Congratulations and Welcome
You made it over the hump. There is a saying in the martial arts – the hardest students to teach are white belts and black belts. White belts because they know nothing, and black belts because they think they know everything. If you’re taking this lesson it should mean that you’ve completed the white belt material and have progressed to the 9 kyuu level. You should have a solid base and understanding of all the concepts we already discussed during your white belt lessons, and are ready to further your learning. Remember, however, that even though you have passed all the white belt material, you will be required to continue to practice and keep your material proficiency level up, as well as increase your proficiency with your white belt material. At your next belt test, you will not only be tested on all the 9 kyuu material you are about to learn, you will also be tested on all of your white belt material. For the test, your 9 kyuu level material should be at a basic level of proficiency, while your white belt (10 kyuu) material should be at a level one step from your 9 kyuu level.
As you progress through the ranks, this same sort of proficiency checking should be occurring. Once you get to yellow belt and are testing for orange belt, your white belt material should be at a proficiency 2 levels above your yellow belt material, and your 9 kyuu proficiency at least one level above your yellow belt proficiency. However, once you reach Jun-Ichi Dan (the rank right before black belt), you will need to bring all your material (white belt on up) up to the level of a first degree black belt. The good news is that the Jun-Ichi Dan rank only has one new form to learn, so you can spend your time and energy re-learning everything you learned white belt up through black belt – this is why the level has 131 lessons in it! Most of it will be triple review (beginners are just learning, intermediate students review the material and extend on it, advanced students review even further and extend and master the concepts even further, black belts should be masters of everything). Even though the concepts in the lessons will be review for you, the material in the lesson will cover new topics and touch on points that you most likely missed when you first learned the material at the previous levels.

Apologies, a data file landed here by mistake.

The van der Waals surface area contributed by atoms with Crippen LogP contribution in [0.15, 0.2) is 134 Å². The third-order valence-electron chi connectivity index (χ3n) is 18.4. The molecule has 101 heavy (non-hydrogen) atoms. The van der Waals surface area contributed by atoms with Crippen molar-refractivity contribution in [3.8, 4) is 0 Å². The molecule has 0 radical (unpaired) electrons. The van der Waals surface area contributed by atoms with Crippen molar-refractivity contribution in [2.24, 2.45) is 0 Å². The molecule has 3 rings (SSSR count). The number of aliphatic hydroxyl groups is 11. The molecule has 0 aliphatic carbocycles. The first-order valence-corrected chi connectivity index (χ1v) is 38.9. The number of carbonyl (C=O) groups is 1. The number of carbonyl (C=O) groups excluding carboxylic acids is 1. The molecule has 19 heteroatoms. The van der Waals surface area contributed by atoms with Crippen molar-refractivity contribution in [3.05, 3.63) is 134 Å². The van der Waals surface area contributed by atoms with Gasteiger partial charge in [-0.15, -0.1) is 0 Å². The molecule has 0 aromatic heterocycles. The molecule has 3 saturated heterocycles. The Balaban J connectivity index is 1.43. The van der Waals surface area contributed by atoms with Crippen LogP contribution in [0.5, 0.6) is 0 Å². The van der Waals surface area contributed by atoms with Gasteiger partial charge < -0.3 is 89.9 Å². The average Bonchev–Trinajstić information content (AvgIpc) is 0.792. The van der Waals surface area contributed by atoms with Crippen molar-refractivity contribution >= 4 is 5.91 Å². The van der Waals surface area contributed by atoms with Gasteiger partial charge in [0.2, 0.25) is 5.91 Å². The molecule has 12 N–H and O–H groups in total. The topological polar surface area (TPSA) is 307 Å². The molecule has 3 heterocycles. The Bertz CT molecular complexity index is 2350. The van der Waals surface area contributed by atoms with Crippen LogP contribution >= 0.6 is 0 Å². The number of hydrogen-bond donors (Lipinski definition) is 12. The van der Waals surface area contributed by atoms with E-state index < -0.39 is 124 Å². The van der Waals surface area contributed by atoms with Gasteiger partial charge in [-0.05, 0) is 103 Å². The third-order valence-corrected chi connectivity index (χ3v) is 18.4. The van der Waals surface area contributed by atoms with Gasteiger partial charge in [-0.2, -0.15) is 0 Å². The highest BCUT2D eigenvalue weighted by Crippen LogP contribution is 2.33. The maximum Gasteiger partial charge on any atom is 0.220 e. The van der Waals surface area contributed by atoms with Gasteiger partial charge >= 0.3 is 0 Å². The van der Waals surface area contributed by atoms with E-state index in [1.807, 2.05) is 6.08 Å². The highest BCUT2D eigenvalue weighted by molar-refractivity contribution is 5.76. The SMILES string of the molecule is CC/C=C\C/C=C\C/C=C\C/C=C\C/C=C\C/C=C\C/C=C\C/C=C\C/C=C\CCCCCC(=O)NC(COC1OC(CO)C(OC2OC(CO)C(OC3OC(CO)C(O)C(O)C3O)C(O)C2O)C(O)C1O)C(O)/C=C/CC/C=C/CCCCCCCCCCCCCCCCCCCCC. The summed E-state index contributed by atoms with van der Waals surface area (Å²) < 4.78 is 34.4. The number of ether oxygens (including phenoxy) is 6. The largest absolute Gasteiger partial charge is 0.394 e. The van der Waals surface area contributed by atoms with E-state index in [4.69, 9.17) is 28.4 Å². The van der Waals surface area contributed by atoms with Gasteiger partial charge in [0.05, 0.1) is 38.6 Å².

The History of Belt Ranking
In Japan I had the honor or studying traditional Kyokushin Karate under a very traditional sensei. In the traditional arts, there really aren’t belt ranks. You wear the same belt from beginner all the way through master – and my belt I wore during that training is completely soiled. It wasn’t until the martial arts came to the west that belt ranking became more prevalent in the systems. Even though martial arts is ancient, the concept of colored belt rankings is actually pretty recent. In many Japanese schools (outside of the martial arts) e.g. ikebana (flower arrangement), the students were ranked according to their skill level from 10 kyuu (Juu Kyuu) the lowest to 1 Kyuu (Eee Kyuu) the highest. In the combat scene there was Sumo, where belt ranks were signs of how much you won in the tournament scene – someone who was a “black” belt in this sense, was considered the top of their system. It wasn’t until the 1920’s that Jigoro Kano devised a colored belt ranking system to show rank between junior and senior students. Before then you were either a beginner, non beginner or hanshi/shihan (instructor or master instructor). However the adoption of colored belt ranks was slow across most martial arts.